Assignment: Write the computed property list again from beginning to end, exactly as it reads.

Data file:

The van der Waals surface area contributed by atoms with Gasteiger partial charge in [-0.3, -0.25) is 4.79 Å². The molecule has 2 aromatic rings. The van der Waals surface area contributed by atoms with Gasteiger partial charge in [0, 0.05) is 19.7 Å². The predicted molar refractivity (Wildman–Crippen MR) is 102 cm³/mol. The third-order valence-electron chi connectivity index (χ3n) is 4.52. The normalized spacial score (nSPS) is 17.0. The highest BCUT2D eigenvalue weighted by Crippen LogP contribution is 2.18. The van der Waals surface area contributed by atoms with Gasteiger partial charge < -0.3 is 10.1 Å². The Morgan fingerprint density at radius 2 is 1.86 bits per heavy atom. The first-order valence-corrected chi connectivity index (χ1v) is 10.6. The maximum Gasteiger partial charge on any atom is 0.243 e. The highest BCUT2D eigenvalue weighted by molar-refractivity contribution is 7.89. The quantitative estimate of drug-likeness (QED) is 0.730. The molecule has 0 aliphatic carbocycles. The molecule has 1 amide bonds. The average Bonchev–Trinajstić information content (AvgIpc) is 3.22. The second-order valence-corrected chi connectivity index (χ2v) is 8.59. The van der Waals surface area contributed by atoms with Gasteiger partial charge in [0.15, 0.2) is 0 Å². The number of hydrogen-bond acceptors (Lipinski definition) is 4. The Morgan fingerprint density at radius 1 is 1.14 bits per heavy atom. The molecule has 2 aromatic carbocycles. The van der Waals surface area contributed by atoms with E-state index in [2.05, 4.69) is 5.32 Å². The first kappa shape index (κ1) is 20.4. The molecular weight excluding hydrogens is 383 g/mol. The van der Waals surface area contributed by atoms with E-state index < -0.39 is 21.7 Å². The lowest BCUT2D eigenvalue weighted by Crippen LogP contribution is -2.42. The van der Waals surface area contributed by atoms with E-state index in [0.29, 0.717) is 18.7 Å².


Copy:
The van der Waals surface area contributed by atoms with Gasteiger partial charge in [-0.3, -0.25) is 4.79 Å². The molecule has 2 aromatic rings. The van der Waals surface area contributed by atoms with Gasteiger partial charge in [0, 0.05) is 19.7 Å². The predicted molar refractivity (Wildman–Crippen MR) is 102 cm³/mol. The third-order valence-electron chi connectivity index (χ3n) is 4.52. The normalized spacial score (nSPS) is 17.0. The highest BCUT2D eigenvalue weighted by Crippen LogP contribution is 2.18. The van der Waals surface area contributed by atoms with Gasteiger partial charge < -0.3 is 10.1 Å². The Morgan fingerprint density at radius 2 is 1.86 bits per heavy atom. The first-order valence-corrected chi connectivity index (χ1v) is 10.6. The maximum Gasteiger partial charge on any atom is 0.243 e. The highest BCUT2D eigenvalue weighted by molar-refractivity contribution is 7.89. The quantitative estimate of drug-likeness (QED) is 0.730. The molecule has 0 aliphatic carbocycles. The molecule has 1 amide bonds. The average Bonchev–Trinajstić information content (AvgIpc) is 3.22. The second-order valence-corrected chi connectivity index (χ2v) is 8.59. The van der Waals surface area contributed by atoms with Gasteiger partial charge in [0.15, 0.2) is 0 Å². The number of hydrogen-bond acceptors (Lipinski definition) is 4. The Morgan fingerprint density at radius 1 is 1.14 bits per heavy atom. The molecule has 2 aromatic carbocycles. The van der Waals surface area contributed by atoms with E-state index in [2.05, 4.69) is 5.32 Å². The first kappa shape index (κ1) is 20.4. The molecular weight excluding hydrogens is 383 g/mol. The van der Waals surface area contributed by atoms with E-state index < -0.39 is 21.7 Å². The lowest BCUT2D eigenvalue weighted by Crippen LogP contribution is -2.42. The van der Waals surface area contributed by atoms with E-state index in [0.29, 0.717) is 18.7 Å².